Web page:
Aspen: Every child, if he is raised with the necessary amount of strictness and freedom, could collaborate infinitely to make this planet a better place to live. But one of the first things we learn is “not to talk to strangers”.
Warrior of Running Water: Here in Denmark we have a festival that lasts about a week and attracts 100,000 strangers to celebrate life, share common interests and learn from the differences. People embrace for no reason except being on the same path, they sing and get drunk together. When the festival is over, a strange atmosphere takes over the town again, and strangers are once more seen as a threat.
Neel P.: We have to trust in love. We have to remember what we were told: “love your neighbor as yourself”. If we trust in love, we don’t need to fear anything any more, but the truth is that we never trust enough…
Radek: People in my country (Poland) lived through the tyranny of Hitler and the Soviet oppression, and they don’t seem to have learned anything. It terrifies me to see people who experienced the horrors of Nazism behaving the same way today, avoiding everything that is unknown or different. The worst of it all is that they use religion to justify their acts, arguing that all those who aren’t Christians should be banished from society. This blind faith is worse than having no faith at all.
The men she had met since she arrived in Geneva always did everything they could to appear confident, as if they were in perfect control of the world and of their own lives; Maria, however, could see in their eyes that they were afraid of their wife, the feeling of panic that they might not be able to get an erection, that they might not seem manly enough even to the ordinary prostitute whom they were paying for her services. If they went to a shop and didn’t like the shoes they had bought, they would be quite prepared to go back, receipt in hand, and demand a refund. And yet, even though they were paying for some female company, if they didn’t manage to get an erection, they would be too ashamed ever to go back to the same club again because they would assume that all the other women there would know.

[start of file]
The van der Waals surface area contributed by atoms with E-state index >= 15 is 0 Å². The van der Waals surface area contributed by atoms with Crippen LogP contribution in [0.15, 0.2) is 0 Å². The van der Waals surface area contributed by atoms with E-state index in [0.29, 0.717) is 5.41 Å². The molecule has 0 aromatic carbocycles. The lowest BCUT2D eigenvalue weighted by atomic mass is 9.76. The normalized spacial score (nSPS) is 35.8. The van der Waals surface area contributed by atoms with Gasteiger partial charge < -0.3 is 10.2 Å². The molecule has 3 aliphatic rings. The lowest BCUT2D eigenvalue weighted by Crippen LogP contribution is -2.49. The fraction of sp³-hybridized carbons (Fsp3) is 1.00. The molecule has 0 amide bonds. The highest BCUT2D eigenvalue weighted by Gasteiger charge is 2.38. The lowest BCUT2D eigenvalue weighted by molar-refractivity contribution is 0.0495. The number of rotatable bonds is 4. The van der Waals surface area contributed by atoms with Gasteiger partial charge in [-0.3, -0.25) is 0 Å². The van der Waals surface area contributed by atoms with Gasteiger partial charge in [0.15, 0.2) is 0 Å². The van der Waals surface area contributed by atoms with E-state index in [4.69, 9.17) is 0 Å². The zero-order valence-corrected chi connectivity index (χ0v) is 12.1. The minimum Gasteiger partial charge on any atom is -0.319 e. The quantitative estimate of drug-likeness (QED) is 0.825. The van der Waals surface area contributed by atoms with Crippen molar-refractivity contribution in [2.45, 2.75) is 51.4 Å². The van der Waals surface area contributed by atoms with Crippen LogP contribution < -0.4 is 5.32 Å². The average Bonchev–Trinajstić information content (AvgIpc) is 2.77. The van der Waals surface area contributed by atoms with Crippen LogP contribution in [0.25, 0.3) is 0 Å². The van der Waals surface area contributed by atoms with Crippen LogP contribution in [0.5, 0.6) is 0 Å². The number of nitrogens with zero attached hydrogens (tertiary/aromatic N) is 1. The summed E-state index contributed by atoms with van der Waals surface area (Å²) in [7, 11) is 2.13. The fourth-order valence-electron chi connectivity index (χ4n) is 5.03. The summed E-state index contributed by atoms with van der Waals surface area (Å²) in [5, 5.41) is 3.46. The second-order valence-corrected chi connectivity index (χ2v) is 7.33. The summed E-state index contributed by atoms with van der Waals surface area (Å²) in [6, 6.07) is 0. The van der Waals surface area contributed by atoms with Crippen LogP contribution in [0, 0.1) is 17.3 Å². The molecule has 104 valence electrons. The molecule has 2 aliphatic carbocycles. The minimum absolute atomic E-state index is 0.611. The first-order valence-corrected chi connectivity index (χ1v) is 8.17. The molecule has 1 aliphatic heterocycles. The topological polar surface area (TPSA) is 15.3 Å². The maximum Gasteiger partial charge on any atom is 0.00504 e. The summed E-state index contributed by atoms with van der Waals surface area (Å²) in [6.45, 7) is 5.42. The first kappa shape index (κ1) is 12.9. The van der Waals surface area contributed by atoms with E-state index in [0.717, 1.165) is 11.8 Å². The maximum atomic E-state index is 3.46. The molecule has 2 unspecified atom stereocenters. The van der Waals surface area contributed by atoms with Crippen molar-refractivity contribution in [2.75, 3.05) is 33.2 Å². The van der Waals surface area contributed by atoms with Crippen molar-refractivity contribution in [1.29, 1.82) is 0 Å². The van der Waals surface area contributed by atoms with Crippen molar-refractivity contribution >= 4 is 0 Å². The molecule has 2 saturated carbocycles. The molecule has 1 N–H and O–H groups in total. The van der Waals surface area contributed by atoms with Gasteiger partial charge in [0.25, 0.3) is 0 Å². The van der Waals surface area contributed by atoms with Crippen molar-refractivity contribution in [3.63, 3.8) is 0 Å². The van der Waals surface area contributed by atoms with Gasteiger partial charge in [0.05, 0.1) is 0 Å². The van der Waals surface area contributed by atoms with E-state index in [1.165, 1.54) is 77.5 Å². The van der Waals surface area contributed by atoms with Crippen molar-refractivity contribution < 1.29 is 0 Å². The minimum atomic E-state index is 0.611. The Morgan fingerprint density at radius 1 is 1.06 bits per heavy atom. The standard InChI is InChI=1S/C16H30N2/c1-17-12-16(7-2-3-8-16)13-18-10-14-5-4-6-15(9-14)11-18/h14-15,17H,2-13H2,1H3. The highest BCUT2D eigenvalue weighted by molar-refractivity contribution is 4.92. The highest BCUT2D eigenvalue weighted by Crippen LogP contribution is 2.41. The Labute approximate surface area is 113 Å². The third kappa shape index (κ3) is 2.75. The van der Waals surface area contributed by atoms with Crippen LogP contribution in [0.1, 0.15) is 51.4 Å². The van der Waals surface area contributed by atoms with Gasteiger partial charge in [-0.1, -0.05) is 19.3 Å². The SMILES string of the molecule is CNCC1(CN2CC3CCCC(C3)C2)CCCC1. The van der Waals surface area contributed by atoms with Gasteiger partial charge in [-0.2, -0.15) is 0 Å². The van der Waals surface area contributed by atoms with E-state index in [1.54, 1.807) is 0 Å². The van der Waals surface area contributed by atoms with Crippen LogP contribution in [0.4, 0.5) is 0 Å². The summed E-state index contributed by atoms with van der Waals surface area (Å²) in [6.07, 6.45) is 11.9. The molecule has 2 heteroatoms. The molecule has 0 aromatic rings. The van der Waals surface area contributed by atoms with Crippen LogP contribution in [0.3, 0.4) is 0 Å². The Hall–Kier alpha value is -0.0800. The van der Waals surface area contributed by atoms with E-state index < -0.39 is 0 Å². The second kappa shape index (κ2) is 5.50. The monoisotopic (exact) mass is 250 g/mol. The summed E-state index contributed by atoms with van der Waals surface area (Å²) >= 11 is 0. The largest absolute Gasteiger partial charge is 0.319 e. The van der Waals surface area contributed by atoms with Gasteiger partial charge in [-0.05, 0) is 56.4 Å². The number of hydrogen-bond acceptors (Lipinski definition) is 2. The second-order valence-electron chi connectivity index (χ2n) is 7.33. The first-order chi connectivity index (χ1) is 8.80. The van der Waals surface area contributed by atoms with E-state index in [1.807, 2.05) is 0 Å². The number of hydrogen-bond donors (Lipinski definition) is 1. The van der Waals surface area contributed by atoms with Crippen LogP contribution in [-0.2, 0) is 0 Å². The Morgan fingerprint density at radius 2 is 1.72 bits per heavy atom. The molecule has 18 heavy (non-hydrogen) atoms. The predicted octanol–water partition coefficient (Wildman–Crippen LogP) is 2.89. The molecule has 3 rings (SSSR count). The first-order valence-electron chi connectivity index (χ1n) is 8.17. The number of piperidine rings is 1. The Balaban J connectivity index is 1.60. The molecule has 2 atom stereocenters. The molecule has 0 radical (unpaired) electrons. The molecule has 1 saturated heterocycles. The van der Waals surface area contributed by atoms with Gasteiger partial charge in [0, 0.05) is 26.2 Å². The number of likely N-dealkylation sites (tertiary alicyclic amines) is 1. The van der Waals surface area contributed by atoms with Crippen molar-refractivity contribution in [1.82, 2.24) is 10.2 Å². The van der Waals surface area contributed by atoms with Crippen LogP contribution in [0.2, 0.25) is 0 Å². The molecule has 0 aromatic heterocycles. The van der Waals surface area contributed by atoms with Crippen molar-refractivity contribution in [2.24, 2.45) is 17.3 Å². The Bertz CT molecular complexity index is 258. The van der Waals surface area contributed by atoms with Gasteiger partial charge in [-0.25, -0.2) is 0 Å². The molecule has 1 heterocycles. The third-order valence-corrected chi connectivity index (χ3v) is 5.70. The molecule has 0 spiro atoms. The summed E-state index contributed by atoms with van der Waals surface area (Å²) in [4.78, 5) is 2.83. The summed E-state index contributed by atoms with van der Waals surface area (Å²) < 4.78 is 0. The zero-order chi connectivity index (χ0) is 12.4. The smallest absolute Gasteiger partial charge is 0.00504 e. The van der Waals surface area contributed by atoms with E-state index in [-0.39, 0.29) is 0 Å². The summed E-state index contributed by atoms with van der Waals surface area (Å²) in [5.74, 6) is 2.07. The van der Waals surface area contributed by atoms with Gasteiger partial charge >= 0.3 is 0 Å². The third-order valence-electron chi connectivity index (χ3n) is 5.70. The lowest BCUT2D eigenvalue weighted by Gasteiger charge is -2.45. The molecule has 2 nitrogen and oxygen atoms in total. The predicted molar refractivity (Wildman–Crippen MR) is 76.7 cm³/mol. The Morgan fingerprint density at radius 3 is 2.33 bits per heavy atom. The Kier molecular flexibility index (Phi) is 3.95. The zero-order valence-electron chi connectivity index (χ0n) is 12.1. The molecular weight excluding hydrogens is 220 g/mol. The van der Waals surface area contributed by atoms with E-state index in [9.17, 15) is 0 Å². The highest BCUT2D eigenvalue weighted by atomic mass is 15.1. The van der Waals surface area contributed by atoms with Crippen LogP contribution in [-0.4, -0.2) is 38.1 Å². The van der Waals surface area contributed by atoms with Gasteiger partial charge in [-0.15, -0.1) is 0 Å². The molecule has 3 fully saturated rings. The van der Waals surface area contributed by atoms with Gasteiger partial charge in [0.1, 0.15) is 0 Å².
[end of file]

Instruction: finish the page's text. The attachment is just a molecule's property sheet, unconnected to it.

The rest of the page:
‘I’m the one who should feel ashamed for being unable to arouse them, but, no, they always blame themselves.’
To avoid such embarrassments, Maria always tried to put men at their ease, and if someone seemed drunker or more fragile than usual, she would avoid full sex and concentrate instead on caresses and masturbation, which always seemed to please them immensely, absurd though this might seem, since they could perfectly well masturbate on their own.
She had to make sure that they didn’t feel ashamed. These men, so powerful and arrogant at work, constantly having to deal with employees, customers, suppliers, prejudices, secrets, posturings, hypocrisy, fear and oppression, ended their day in a nightclub and they didn’t mind spending three hundred and fifty Swiss francs to stop being themselves for a night.
‘For a night? Now come on, Maria, you’re exaggerating. It’s really only forty-five minutes, and if you allow time for taking off clothes, making some phoney gesture of affection, having a bit of banal conversation and getting dressed again, the amount of time spent actually having sex is about eleven minutes.’
Eleven minutes. The world revolved around something that only took eleven minutes.
And because of those eleven minutes in any one twenty-four-hour day (assuming that they all made love to their wives every day, which is patently absurd and a complete lie) they got married, supported a family, put up with screaming kids, thought up ridiculous excuses to justify getting home late, ogled dozens, if not hundreds of other women with whom they would like to go for a walk around Lake Geneva, bought expensive clothes for themselves and even more expensive clothes for their wives, paid prostitutes to try to give them what they were missing, and thus sustained a vast industry of cosmetics, diet foods, exercise, pornography and power, and yet when they got together with other men, contrary to popular belief, they never talked about women. They talked about jobs, money and sport.
Something was very wrong with civilisation, and it wasn’t the destruction of the Amazon rainforest or the ozone layer, the death of the panda, cigarettes, carcinogenic foodstuffs or prison conditions, as the newspapers would have it.
It was precisely the thing she was working with: sex.
A Hasidic tale
On the day of Yom Kippur
On the day of Yom Kippur, Rabbi Elimelekh of Lisensk took his disciples to a bricklayer’s workshop.
“Watch how this man behaves,” he said. “Because he manages to communicate well with the Lord.”
Without noticing that he was being observed, the bricklayer ended his work and went to the window.
He took two pieces of paper from his pocket and raised them to the sky, saying:
“Lord, on one paper I have written the list of my sins. I have erred and there is no reason for me to hide that I offended You several times.
“But on the other paper is the list of Your sins towards me. You have demanded of me more than what is necessary, brought me difficult moments, and made me suffer. If we compare the two lists, You are in debt towards me. But since today is the Day of Atonement, You pardon me, I pardon You, and we shall continue on our path together for another year.”